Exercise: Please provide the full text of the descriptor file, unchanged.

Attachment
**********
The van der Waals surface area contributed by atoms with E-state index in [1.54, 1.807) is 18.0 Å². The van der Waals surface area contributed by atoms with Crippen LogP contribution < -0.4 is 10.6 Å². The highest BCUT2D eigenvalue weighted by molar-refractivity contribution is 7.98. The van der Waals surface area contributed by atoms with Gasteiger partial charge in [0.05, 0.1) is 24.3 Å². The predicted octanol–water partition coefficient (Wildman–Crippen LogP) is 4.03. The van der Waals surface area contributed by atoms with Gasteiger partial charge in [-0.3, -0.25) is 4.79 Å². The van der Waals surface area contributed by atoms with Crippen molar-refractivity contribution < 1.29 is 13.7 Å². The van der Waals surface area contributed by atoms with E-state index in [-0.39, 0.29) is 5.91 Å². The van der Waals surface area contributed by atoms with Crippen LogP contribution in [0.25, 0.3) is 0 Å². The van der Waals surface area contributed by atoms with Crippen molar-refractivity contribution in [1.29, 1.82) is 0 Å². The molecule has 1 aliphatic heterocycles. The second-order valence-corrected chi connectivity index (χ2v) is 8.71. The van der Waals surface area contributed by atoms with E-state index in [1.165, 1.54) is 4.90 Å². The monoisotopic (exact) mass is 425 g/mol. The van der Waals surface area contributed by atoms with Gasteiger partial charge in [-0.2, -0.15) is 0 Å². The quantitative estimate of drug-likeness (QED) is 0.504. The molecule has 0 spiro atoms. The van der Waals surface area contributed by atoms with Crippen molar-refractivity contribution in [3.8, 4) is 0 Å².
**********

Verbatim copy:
The van der Waals surface area contributed by atoms with E-state index in [1.54, 1.807) is 18.0 Å². The van der Waals surface area contributed by atoms with Crippen LogP contribution < -0.4 is 10.6 Å². The highest BCUT2D eigenvalue weighted by molar-refractivity contribution is 7.98. The van der Waals surface area contributed by atoms with Gasteiger partial charge in [0.05, 0.1) is 24.3 Å². The predicted octanol–water partition coefficient (Wildman–Crippen LogP) is 4.03. The van der Waals surface area contributed by atoms with Gasteiger partial charge in [-0.3, -0.25) is 4.79 Å². The van der Waals surface area contributed by atoms with Crippen molar-refractivity contribution < 1.29 is 13.7 Å². The van der Waals surface area contributed by atoms with E-state index in [-0.39, 0.29) is 5.91 Å². The van der Waals surface area contributed by atoms with Crippen LogP contribution in [0.25, 0.3) is 0 Å². The van der Waals surface area contributed by atoms with Crippen molar-refractivity contribution in [1.29, 1.82) is 0 Å². The molecule has 1 aliphatic heterocycles. The second-order valence-corrected chi connectivity index (χ2v) is 8.71. The van der Waals surface area contributed by atoms with E-state index in [1.165, 1.54) is 4.90 Å². The monoisotopic (exact) mass is 425 g/mol. The van der Waals surface area contributed by atoms with Gasteiger partial charge in [-0.2, -0.15) is 0 Å². The quantitative estimate of drug-likeness (QED) is 0.504. The molecule has 0 spiro atoms. The van der Waals surface area contributed by atoms with Crippen molar-refractivity contribution in [3.8, 4) is 0 Å².